Erin Akerman and Kristina Fagan Bidwell

Métis Relationships in Cherie Dimaline's Empire of Wild

Cherie Dimaline’s Empire of Wild intervenes in debates about Métis identity by depicting the relationships of her community, the descendants of the Drummond Island Métis, with Red River. Beyond assertions of historical ties, Dimaline engages in an imaginative and speculative vision of how such connections can be forgotten, remembered, and reimagined. Specifically, her rogarou offers a culturally grounded way of thinking about Métis identity, territory, and mobility. While her version of the creature is deeply rooted in the Drummond Island descendants’ land and history, particularly in its resonance with the local story of Le loup de Lafontaine (1955), its movements and relationships also range widely onto the Plains. Drawing on the theories of Mishuana Goeman and Leanne Betasamosake Simpson, we will argue that Dimaline “(re)maps” (Goeman 2013) complex networks of local and national Indigenous relationships that resist colonial appropriation and thereby imagine a better Métis future of “co-resistance” (Simpson 2017). 

Erin Akerman is a descendant of the Drummond Island Métis. She recently completed her doctoral studies in English literature at Western University. Her work examines intersections between Indigenous, Canadian, and nineteenth-century British literatures.

Kristina Fagan Bidwell is a member of NunatuKavut. She is a Professor of English at the University of Saskatchewan where she teaches and researches Indigenous literatures. Her current work focuses on the question of how stories act relationally between communities, both between different Indigenous communities and between Indigenous and settler communities.

Gwen Rose

More Than Just Speculative: Genre, Forms, and Indigenous Resurgence in Cherie Dimaline's The Marrow Thieves

This paper examines the juxtaposition of science fiction tropes and the resurgent practices of the Indigenous characters in Cherie Dimaline’s The Marrow Thieves. Leanne Simpson’s theory of Indigenous resurgence is represented by the traditional practices, languages, and stories that these characters utilize both to survive a dystopian future, and to combat the technological practices of their settler-colonialist would-be oppressors. The generic tropes of Science Fiction in The Marrow Thieves represent settler-colonialism; the resurgent Indigenous practices that eventually defeat these forces reflect the lived experiences of Indigenous peoples both within the novel and within Turtle Island. Dimaline’s novel both imagines a dystopian future where the horrific past of residential schools returns, and speaks to the traditional knowledge and practices, resurgence, that refute and overturn the flawed hegemony of settler-colonialism.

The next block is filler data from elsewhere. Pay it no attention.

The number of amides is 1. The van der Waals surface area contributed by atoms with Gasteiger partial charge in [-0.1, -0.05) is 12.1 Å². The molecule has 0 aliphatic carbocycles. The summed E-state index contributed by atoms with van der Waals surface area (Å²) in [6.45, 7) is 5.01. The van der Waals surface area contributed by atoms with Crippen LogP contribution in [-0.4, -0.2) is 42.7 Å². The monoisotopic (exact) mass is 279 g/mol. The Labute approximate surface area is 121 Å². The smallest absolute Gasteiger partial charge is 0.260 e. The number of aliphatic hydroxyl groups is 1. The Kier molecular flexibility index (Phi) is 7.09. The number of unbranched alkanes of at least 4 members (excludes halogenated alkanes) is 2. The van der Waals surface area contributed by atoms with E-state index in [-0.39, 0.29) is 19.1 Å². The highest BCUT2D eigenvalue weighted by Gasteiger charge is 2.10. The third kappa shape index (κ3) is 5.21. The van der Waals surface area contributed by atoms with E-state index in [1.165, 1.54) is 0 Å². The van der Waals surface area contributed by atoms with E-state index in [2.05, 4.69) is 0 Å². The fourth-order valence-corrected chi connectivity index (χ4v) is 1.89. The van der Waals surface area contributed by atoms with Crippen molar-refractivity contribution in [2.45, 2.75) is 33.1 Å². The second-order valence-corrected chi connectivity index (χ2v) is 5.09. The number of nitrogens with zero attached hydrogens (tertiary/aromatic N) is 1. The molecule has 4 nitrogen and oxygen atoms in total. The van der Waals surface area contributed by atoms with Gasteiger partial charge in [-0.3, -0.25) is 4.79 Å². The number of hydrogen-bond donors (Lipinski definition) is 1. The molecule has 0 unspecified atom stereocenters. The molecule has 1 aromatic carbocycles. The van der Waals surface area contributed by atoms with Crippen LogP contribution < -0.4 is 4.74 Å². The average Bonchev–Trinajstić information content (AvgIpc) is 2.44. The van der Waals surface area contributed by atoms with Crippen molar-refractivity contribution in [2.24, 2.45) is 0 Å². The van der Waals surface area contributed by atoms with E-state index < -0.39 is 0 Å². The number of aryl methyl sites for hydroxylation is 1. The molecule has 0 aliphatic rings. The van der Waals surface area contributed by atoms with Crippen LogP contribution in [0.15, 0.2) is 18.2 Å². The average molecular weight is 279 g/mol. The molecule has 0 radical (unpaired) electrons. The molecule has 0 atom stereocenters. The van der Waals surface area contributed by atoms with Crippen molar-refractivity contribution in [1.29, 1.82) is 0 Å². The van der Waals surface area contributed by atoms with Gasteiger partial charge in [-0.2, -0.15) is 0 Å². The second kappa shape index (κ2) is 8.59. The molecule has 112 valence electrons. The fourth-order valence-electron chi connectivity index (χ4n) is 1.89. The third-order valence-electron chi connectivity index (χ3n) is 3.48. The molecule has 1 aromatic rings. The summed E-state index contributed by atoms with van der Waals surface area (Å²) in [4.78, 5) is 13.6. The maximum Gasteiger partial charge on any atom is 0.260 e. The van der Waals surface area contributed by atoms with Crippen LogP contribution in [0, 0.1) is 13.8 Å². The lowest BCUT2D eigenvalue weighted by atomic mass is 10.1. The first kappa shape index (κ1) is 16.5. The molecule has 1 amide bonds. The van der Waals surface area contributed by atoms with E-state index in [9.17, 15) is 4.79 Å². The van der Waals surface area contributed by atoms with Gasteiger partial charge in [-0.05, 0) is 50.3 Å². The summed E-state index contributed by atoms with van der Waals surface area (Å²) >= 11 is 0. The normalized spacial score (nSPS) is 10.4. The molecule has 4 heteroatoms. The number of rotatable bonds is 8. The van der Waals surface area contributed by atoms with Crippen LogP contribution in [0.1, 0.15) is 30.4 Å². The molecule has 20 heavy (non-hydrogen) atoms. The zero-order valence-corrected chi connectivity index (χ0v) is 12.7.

Gwen Rose (she/they) is a Master’s candidate at the University of Saskatchewan under the supervision of Dr. Ann Martin. Their research focuses include Modernism, Indigenous Literatures, and History, utilizing an interdisciplinary approach to literary criticism.

Kirsten Bussière

Another Apocalypse: Survivance in Indigenous Science Fictions

By depicting global catastrophes that ultimately result in the collapse of food distribution, healthcare, and globalized travel, contemporary post-apocalyptic fiction often exposes the future’s grim determinism and reinforces pre-set structures of oppression. On the contrary, many texts by Indigenous authors, like Waubgeshig Rice’s Moon of the Crusted Snow and Cherie Dimaline’s The Marrow Thieves, reverse the polarity of those discussions by framing the apocalypse as a politically mobilizing and agency-creating mechanism. While settler Canadian communities struggle to survive, Indigenous communities, who have already experienced many apocalyptic events since the colonization of Canada began, are better suited to survive and thrive in a changing world. As a result, my paper argues that Rice’s and Dimaline’s novels, instead, provide a scenario in which the collapse of one community essentially creates opportunities for other communities, Indigenous peoples’ in particular, to flourish through the utopian possibility of beginning again.

Kirsten Bussière is a doctoral candidate and part-time professor in the Department of English at the University of Ottawa. Her current research, which is funded by the Social Science and Humanities Research Council of Canada, examines representations of space, time, and memory in contemporary post-apocalyptic fiction.

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